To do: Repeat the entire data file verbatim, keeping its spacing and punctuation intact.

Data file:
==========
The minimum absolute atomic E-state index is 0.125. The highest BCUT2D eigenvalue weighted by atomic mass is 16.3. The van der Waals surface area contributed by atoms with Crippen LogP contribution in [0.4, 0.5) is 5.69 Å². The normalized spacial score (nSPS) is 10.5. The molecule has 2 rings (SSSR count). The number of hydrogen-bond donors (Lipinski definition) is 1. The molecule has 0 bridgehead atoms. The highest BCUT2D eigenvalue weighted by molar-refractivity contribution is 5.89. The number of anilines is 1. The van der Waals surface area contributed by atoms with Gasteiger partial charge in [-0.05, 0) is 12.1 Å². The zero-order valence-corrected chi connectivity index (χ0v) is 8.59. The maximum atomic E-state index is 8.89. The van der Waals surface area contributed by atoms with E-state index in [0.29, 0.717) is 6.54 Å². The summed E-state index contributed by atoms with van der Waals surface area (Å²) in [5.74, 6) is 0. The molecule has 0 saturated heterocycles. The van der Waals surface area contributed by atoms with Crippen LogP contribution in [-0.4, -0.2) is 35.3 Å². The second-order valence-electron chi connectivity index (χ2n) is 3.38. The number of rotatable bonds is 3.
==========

The minimum absolute atomic E-state index is 0.125. The highest BCUT2D eigenvalue weighted by atomic mass is 16.3. The van der Waals surface area contributed by atoms with Crippen LogP contribution in [0.4, 0.5) is 5.69 Å². The normalized spacial score (nSPS) is 10.5. The molecule has 2 rings (SSSR count). The number of hydrogen-bond donors (Lipinski definition) is 1. The molecule has 0 bridgehead atoms. The highest BCUT2D eigenvalue weighted by molar-refractivity contribution is 5.89. The number of anilines is 1. The van der Waals surface area contributed by atoms with Gasteiger partial charge in [-0.05, 0) is 12.1 Å². The zero-order valence-corrected chi connectivity index (χ0v) is 8.59. The maximum atomic E-state index is 8.89. The van der Waals surface area contributed by atoms with E-state index in [0.29, 0.717) is 6.54 Å². The summed E-state index contributed by atoms with van der Waals surface area (Å²) in [5.74, 6) is 0. The molecule has 0 saturated heterocycles. The van der Waals surface area contributed by atoms with Crippen LogP contribution in [-0.4, -0.2) is 35.3 Å². The second-order valence-electron chi connectivity index (χ2n) is 3.38. The number of rotatable bonds is 3.